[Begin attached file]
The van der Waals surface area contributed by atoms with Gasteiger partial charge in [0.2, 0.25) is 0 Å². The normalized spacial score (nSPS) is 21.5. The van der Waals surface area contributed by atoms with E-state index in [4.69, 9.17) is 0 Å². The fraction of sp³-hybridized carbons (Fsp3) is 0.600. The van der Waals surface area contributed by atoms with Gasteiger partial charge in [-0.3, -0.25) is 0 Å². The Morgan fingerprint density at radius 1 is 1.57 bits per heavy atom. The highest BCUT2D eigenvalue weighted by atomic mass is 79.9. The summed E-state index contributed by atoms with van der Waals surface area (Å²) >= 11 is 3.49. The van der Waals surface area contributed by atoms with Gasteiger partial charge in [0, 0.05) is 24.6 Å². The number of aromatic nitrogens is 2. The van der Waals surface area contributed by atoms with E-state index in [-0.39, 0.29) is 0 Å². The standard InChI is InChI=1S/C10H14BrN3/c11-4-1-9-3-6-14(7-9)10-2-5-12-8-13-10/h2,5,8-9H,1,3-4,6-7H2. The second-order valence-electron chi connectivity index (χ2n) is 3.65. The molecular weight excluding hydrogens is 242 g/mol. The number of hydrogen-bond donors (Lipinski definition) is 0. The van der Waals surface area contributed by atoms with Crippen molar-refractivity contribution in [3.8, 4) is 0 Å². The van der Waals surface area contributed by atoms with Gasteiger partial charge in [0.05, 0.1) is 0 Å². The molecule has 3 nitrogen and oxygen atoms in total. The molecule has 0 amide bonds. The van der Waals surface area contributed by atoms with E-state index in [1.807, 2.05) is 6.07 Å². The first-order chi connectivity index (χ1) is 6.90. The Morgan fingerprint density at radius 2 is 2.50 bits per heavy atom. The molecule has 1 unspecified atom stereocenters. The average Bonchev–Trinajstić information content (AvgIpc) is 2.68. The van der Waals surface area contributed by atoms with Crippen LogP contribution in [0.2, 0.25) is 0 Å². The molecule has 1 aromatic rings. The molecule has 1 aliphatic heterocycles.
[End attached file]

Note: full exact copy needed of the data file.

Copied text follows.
The van der Waals surface area contributed by atoms with Gasteiger partial charge in [0.2, 0.25) is 0 Å². The normalized spacial score (nSPS) is 21.5. The van der Waals surface area contributed by atoms with E-state index in [4.69, 9.17) is 0 Å². The fraction of sp³-hybridized carbons (Fsp3) is 0.600. The van der Waals surface area contributed by atoms with Gasteiger partial charge in [-0.3, -0.25) is 0 Å². The Morgan fingerprint density at radius 1 is 1.57 bits per heavy atom. The highest BCUT2D eigenvalue weighted by atomic mass is 79.9. The summed E-state index contributed by atoms with van der Waals surface area (Å²) >= 11 is 3.49. The van der Waals surface area contributed by atoms with Gasteiger partial charge in [0, 0.05) is 24.6 Å². The number of aromatic nitrogens is 2. The van der Waals surface area contributed by atoms with E-state index in [-0.39, 0.29) is 0 Å². The standard InChI is InChI=1S/C10H14BrN3/c11-4-1-9-3-6-14(7-9)10-2-5-12-8-13-10/h2,5,8-9H,1,3-4,6-7H2. The second-order valence-electron chi connectivity index (χ2n) is 3.65. The molecular weight excluding hydrogens is 242 g/mol. The number of hydrogen-bond donors (Lipinski definition) is 0. The van der Waals surface area contributed by atoms with Crippen molar-refractivity contribution in [3.8, 4) is 0 Å². The van der Waals surface area contributed by atoms with Gasteiger partial charge in [0.05, 0.1) is 0 Å². The molecule has 3 nitrogen and oxygen atoms in total. The molecule has 0 amide bonds. The van der Waals surface area contributed by atoms with E-state index in [1.807, 2.05) is 6.07 Å². The first-order chi connectivity index (χ1) is 6.90. The Morgan fingerprint density at radius 2 is 2.50 bits per heavy atom. The molecule has 1 unspecified atom stereocenters. The average Bonchev–Trinajstić information content (AvgIpc) is 2.68. The van der Waals surface area contributed by atoms with Crippen LogP contribution in [0.2, 0.25) is 0 Å². The molecule has 1 aromatic rings. The molecule has 1 aliphatic heterocycles.